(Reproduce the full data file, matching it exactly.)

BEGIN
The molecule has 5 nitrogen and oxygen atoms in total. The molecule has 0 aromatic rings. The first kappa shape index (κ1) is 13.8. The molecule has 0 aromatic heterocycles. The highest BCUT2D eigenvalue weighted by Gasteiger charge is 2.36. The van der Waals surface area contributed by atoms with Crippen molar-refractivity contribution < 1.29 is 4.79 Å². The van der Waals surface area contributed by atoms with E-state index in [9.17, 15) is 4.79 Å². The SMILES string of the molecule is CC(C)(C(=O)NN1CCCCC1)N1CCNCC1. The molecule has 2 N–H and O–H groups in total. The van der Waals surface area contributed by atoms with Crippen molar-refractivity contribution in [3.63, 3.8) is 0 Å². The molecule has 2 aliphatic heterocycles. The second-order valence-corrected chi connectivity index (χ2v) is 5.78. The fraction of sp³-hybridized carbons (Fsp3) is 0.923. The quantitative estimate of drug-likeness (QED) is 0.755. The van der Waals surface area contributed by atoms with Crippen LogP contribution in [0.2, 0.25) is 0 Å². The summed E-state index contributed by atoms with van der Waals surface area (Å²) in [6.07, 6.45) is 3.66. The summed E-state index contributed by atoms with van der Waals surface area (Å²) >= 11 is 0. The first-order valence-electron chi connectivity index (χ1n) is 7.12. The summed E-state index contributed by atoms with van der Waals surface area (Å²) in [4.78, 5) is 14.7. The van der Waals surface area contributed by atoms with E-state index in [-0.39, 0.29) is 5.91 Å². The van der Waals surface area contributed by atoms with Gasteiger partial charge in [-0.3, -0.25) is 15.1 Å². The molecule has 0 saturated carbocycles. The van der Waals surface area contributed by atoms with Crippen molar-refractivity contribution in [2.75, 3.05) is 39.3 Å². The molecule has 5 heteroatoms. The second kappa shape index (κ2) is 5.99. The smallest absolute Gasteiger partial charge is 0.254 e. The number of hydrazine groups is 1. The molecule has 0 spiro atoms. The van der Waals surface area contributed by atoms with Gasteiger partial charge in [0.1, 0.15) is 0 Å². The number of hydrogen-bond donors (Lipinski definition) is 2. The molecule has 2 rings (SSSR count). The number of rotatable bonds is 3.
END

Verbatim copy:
The molecule has 5 nitrogen and oxygen atoms in total. The molecule has 0 aromatic rings. The first kappa shape index (κ1) is 13.8. The molecule has 0 aromatic heterocycles. The highest BCUT2D eigenvalue weighted by Gasteiger charge is 2.36. The van der Waals surface area contributed by atoms with Crippen molar-refractivity contribution < 1.29 is 4.79 Å². The van der Waals surface area contributed by atoms with E-state index in [9.17, 15) is 4.79 Å². The SMILES string of the molecule is CC(C)(C(=O)NN1CCCCC1)N1CCNCC1. The molecule has 2 N–H and O–H groups in total. The van der Waals surface area contributed by atoms with Crippen molar-refractivity contribution in [3.63, 3.8) is 0 Å². The molecule has 2 aliphatic heterocycles. The second-order valence-corrected chi connectivity index (χ2v) is 5.78. The fraction of sp³-hybridized carbons (Fsp3) is 0.923. The quantitative estimate of drug-likeness (QED) is 0.755. The van der Waals surface area contributed by atoms with Crippen LogP contribution in [0.2, 0.25) is 0 Å². The summed E-state index contributed by atoms with van der Waals surface area (Å²) in [6.07, 6.45) is 3.66. The summed E-state index contributed by atoms with van der Waals surface area (Å²) >= 11 is 0. The first-order valence-electron chi connectivity index (χ1n) is 7.12. The summed E-state index contributed by atoms with van der Waals surface area (Å²) in [4.78, 5) is 14.7. The van der Waals surface area contributed by atoms with E-state index in [-0.39, 0.29) is 5.91 Å². The van der Waals surface area contributed by atoms with Gasteiger partial charge in [-0.3, -0.25) is 15.1 Å². The molecule has 0 saturated carbocycles. The van der Waals surface area contributed by atoms with Crippen molar-refractivity contribution in [2.75, 3.05) is 39.3 Å². The molecule has 5 heteroatoms. The second kappa shape index (κ2) is 5.99. The smallest absolute Gasteiger partial charge is 0.254 e. The number of hydrazine groups is 1. The molecule has 0 spiro atoms. The van der Waals surface area contributed by atoms with Gasteiger partial charge in [0.1, 0.15) is 0 Å². The number of hydrogen-bond donors (Lipinski definition) is 2. The molecule has 2 rings (SSSR count). The number of rotatable bonds is 3.